Kazakhstan faces medicine shortages after forcing price cuts

Published: Updated:
Read Mode
100% Font Size
2 min read

Kazakhstan faces shortages of essential medicines such as aspirin after the Central Asian nation’s government tried to pressure drug makers and distributors into cutting prices, industry sources say.

The cabinet attempted to ensure drugs used to treat COVID-19 are sold with minimal mark-up, but producers say the effort has backfired and is also affecting medicines used to treat other ailments.

The former Soviet republic has been regulating drug prices since 2019, imposing limits on logistics and marketing expenses and mark-ups as a proportion of ex-works prices.

For the latest headlines, follow our Google News channel online or via the app.

In January, the government published a list of what it described as “anti-COVID” drugs on which it further tightened margins, resulting in the permitted retail sale price falling by 40 percent on average.

But the list included a number of medicines unrelated to COVID-19 treatment and the move gave importers and distributors no time to sell off inventory purchased at higher prices, says Arminas Macevicius, CIS director at pharmaceutical company Stada.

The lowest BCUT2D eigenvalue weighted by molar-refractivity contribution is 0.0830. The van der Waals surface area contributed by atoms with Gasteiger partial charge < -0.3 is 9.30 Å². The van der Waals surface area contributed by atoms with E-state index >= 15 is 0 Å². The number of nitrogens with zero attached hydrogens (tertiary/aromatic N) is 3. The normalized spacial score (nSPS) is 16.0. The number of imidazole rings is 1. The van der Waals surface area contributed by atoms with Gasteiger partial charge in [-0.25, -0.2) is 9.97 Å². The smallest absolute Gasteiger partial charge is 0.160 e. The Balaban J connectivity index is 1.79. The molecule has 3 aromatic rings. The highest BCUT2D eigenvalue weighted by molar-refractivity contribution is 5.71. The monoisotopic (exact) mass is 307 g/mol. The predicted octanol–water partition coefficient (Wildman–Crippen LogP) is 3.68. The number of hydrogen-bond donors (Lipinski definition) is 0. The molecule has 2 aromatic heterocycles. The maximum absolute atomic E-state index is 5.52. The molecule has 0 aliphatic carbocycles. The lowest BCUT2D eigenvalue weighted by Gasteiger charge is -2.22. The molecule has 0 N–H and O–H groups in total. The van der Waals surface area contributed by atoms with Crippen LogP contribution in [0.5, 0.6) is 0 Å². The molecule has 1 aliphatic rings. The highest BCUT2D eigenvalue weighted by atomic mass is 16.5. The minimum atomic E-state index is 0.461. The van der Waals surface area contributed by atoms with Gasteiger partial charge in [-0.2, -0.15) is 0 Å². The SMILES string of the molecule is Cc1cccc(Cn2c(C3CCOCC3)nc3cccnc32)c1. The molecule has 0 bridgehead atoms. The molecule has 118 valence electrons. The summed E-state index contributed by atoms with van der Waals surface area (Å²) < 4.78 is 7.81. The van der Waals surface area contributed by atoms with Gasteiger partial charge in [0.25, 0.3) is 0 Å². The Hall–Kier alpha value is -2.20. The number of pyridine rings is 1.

“The market usually has 2-3 months worth of inventories, meaning that drugstores and distributors had large stocks which had to be sold at lower prices, incurring losses,” he said.

The “anti-COVID” list was so broad that it included medicines such as eye drops, aspirin and Cardiomagnyl, a popular drug used for the prevention of cardiovascular diseases.

As a result, Cardiomagnyl has already disappeared from most pharmacies. And while producers have helped distributors offset losses on their purchases, they are not willing to provide further supplies at a loss, said another pharmaceuticals executive, who spoke on condition of anonymity.

Meanwhile, Kazakhstan’s healthcare ministry has moved to extend the price cuts to all medicines registered locally by sharply reducing marketing allowances.

Drugmakers have appealed to the government, saying the new regulations are counterproductive, but have so far failed to have them reviewed.

A spokeswoman for the ministry said it was working on the matter and would announce new measures soon.

Read more:

Kazakhstan began its vaccination campaign using Russia’s Sputnik V

Four killed in Kazakhstan military plane crash

Despite home shortage, EU figures indicate major vaccine exports

Top Content Trending